CPD is important to employers because customers are becoming more knowledgeable and demanding. The knowledge base of professions has also increased. This has led to, new markets, new areas of practice and new methods of working opening up. These changes require the development of knowledge and skills, to show increasing commitment to your career and show your employers and customers that you have the capability and flexibility to be a continued asset to them.

My CPD involves my work as a senior analyst, the courses I attend through my career and my activities with my professional societies.

Through my work. This may seem obvious but through my work (which involves solving problems though not always mathematical problems and the development of models), I learn and I develop. This not only involves mathematical learning but also development of professional skills and knowledge, for instance in the last year I have learnt about:
• Requirements Capture
• Psychology (as part of a literature review)
• Financing
• Improvement processes (to aid the development of the operational analysis group in the company I work for)

Courses. Each year I attend a number of courses to maintain and extend my professional development, which allows me to maintain and develop my skills in Mathematics, Communications and leadership. In 2009 this included:
• Linear Statistical Modelling (this is my current course with the open university which allows me to maintain and develop my mathematical skills)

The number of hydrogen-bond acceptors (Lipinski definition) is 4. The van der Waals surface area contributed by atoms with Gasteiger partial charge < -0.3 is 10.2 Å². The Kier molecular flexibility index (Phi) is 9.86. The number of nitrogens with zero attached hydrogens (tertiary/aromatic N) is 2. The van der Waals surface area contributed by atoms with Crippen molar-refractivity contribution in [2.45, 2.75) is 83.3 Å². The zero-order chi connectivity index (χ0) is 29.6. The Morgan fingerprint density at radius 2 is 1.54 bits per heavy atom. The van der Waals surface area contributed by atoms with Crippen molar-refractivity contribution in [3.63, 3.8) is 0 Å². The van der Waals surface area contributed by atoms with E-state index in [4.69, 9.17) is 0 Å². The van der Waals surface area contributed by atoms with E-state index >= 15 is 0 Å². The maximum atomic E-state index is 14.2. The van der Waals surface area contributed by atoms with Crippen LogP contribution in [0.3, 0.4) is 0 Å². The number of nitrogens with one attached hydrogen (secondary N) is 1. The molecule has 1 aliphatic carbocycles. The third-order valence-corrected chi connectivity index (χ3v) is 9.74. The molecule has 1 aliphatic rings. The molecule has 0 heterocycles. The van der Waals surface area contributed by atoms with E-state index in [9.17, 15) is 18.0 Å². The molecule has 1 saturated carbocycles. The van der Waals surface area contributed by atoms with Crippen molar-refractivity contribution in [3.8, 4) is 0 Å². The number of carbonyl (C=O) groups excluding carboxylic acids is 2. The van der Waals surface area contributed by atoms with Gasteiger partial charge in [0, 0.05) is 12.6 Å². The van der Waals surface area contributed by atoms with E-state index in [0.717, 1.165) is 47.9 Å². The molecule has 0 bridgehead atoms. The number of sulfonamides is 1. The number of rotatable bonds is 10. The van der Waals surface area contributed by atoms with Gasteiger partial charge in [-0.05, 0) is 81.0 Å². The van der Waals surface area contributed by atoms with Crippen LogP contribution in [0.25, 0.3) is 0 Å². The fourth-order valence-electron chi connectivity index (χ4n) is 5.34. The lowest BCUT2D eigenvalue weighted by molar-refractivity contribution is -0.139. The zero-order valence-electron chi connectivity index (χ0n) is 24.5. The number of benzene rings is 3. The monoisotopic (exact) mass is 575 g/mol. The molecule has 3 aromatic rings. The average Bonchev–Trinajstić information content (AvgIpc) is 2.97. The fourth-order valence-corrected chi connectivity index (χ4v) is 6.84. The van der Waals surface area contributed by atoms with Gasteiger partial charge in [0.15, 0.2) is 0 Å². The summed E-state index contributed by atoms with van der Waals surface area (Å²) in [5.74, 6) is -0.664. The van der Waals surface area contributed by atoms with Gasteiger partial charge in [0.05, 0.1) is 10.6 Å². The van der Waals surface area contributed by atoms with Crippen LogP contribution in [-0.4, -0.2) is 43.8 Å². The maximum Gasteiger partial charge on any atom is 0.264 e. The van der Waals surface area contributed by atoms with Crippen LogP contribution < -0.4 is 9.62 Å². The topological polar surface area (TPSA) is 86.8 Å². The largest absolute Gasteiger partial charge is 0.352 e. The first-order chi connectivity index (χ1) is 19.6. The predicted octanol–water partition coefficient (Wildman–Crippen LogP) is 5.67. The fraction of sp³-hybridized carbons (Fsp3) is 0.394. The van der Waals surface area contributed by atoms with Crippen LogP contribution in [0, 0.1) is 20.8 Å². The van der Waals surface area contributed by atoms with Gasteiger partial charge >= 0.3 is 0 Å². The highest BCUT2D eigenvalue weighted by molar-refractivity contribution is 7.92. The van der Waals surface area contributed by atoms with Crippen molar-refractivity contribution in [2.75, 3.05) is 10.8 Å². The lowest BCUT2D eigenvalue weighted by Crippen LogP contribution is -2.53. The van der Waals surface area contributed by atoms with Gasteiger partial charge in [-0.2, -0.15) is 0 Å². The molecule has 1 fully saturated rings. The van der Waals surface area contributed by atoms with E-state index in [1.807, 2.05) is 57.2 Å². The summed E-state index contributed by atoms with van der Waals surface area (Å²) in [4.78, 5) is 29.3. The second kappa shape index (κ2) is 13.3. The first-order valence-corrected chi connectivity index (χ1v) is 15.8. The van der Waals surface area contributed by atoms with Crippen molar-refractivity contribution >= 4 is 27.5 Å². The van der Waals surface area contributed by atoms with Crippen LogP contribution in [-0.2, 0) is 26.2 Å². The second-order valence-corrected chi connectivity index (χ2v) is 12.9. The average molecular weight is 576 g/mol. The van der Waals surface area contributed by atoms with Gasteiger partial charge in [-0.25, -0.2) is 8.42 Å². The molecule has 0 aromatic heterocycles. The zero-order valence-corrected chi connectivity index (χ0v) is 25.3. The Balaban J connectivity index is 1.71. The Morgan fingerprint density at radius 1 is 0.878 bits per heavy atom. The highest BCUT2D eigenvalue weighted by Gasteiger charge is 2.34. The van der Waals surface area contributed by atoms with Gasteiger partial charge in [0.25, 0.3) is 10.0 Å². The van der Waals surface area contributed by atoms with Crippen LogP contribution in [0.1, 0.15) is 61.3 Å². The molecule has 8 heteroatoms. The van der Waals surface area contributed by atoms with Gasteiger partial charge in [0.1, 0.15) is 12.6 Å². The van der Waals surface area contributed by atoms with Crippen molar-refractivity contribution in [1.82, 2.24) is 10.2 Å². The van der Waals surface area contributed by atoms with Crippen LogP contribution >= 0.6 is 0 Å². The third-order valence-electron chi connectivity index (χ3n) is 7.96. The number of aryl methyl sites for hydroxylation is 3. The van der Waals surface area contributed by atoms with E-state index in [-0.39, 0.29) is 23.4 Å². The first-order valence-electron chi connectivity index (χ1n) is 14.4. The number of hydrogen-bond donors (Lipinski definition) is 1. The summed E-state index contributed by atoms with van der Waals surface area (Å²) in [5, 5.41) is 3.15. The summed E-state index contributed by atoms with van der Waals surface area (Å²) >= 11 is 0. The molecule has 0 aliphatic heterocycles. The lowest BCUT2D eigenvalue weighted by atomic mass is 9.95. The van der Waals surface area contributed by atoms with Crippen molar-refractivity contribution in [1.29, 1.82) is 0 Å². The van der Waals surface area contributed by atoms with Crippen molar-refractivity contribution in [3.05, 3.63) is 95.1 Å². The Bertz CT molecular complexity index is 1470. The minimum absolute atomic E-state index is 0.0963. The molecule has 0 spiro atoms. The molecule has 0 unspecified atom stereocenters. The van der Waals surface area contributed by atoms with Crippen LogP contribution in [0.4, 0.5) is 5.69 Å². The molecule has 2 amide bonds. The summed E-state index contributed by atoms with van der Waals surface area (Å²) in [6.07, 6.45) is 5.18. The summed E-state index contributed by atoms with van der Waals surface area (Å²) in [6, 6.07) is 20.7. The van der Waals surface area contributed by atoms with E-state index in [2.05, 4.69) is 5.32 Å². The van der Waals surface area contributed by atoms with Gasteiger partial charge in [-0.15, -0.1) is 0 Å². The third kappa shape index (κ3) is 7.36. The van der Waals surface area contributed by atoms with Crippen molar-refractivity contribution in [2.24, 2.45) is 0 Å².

• Report writing course (which helped me to maintain and develop my report writing skills
• Communications workshop

Involvement in the mathematics and operational research communities. As a member of the IMA and the OR Society I undertake a number of activities to maintain my professional network, promote the subjects I work in to potential customers, and be seen as a presence in my chosen field. In 2009 this has included:
• Hosting the 10th Younger Mathematicians Conference (, which allowed me to practice my communication skills to a large audience
• Organising the Young OR conference 2009 ( as program chair which involved communicating with a number of OR academics and practitioners.
• Presentation on Odds ratios at the Young OR conference 2009. This allowed me to show my presentation skills and show my knowledge

Please note that are all of the above are my own personal opinions and not necessarily the opinion of the’ Institute of Mathematics and its Applications’ or any other organisation I may have mentioned.